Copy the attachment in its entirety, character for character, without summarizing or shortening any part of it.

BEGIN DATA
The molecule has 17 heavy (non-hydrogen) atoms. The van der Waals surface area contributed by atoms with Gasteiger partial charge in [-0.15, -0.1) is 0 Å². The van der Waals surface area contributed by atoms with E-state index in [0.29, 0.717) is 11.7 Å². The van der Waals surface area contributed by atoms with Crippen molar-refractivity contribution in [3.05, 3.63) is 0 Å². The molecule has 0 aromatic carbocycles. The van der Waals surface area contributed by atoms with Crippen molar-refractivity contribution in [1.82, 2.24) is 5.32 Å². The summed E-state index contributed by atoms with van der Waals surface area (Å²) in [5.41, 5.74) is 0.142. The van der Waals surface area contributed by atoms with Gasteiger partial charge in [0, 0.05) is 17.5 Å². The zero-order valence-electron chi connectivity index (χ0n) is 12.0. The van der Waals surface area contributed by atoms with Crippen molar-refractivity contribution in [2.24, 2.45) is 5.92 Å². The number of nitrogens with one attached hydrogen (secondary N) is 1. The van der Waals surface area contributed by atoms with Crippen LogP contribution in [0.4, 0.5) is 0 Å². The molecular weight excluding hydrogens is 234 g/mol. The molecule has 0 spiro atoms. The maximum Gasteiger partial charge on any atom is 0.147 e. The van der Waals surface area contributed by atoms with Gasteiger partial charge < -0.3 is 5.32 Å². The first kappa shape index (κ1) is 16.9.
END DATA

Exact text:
The molecule has 17 heavy (non-hydrogen) atoms. The van der Waals surface area contributed by atoms with Gasteiger partial charge in [-0.15, -0.1) is 0 Å². The van der Waals surface area contributed by atoms with E-state index in [0.29, 0.717) is 11.7 Å². The van der Waals surface area contributed by atoms with Crippen molar-refractivity contribution in [3.05, 3.63) is 0 Å². The molecule has 0 aromatic carbocycles. The van der Waals surface area contributed by atoms with Crippen molar-refractivity contribution in [1.82, 2.24) is 5.32 Å². The summed E-state index contributed by atoms with van der Waals surface area (Å²) in [5.41, 5.74) is 0.142. The van der Waals surface area contributed by atoms with Gasteiger partial charge in [0, 0.05) is 17.5 Å². The zero-order valence-electron chi connectivity index (χ0n) is 12.0. The van der Waals surface area contributed by atoms with Crippen molar-refractivity contribution in [2.24, 2.45) is 5.92 Å². The number of nitrogens with one attached hydrogen (secondary N) is 1. The van der Waals surface area contributed by atoms with Crippen LogP contribution in [0.4, 0.5) is 0 Å². The molecular weight excluding hydrogens is 234 g/mol. The molecule has 0 spiro atoms. The maximum Gasteiger partial charge on any atom is 0.147 e. The van der Waals surface area contributed by atoms with Gasteiger partial charge < -0.3 is 5.32 Å². The first kappa shape index (κ1) is 16.9.